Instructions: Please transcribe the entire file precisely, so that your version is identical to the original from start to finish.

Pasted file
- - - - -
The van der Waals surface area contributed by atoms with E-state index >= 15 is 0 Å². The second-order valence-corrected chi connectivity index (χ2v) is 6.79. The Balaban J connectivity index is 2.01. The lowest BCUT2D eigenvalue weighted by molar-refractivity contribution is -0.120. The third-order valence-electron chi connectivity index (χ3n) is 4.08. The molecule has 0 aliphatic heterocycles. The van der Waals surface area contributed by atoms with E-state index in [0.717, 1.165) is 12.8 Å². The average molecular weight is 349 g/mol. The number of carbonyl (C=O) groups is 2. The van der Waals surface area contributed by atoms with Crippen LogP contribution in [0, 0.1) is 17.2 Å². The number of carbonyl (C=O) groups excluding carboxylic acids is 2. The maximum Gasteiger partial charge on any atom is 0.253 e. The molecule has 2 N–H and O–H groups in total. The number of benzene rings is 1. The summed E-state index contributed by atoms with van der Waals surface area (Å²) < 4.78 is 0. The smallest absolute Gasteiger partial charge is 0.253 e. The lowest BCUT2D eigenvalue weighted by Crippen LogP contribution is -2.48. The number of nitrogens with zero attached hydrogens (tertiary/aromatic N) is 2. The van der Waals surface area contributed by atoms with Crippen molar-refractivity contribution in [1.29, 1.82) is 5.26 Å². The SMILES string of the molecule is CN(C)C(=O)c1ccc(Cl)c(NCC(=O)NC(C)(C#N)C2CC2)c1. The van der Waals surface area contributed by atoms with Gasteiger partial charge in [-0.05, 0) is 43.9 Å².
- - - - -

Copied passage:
The van der Waals surface area contributed by atoms with E-state index >= 15 is 0 Å². The second-order valence-corrected chi connectivity index (χ2v) is 6.79. The Balaban J connectivity index is 2.01. The lowest BCUT2D eigenvalue weighted by molar-refractivity contribution is -0.120. The third-order valence-electron chi connectivity index (χ3n) is 4.08. The molecule has 0 aliphatic heterocycles. The van der Waals surface area contributed by atoms with E-state index in [0.717, 1.165) is 12.8 Å². The average molecular weight is 349 g/mol. The number of carbonyl (C=O) groups is 2. The van der Waals surface area contributed by atoms with Crippen LogP contribution in [0, 0.1) is 17.2 Å². The number of carbonyl (C=O) groups excluding carboxylic acids is 2. The maximum Gasteiger partial charge on any atom is 0.253 e. The molecule has 2 N–H and O–H groups in total. The number of benzene rings is 1. The summed E-state index contributed by atoms with van der Waals surface area (Å²) < 4.78 is 0. The smallest absolute Gasteiger partial charge is 0.253 e. The lowest BCUT2D eigenvalue weighted by Crippen LogP contribution is -2.48. The number of nitrogens with zero attached hydrogens (tertiary/aromatic N) is 2. The van der Waals surface area contributed by atoms with Crippen molar-refractivity contribution in [1.29, 1.82) is 5.26 Å². The SMILES string of the molecule is CN(C)C(=O)c1ccc(Cl)c(NCC(=O)NC(C)(C#N)C2CC2)c1. The van der Waals surface area contributed by atoms with Gasteiger partial charge in [-0.05, 0) is 43.9 Å².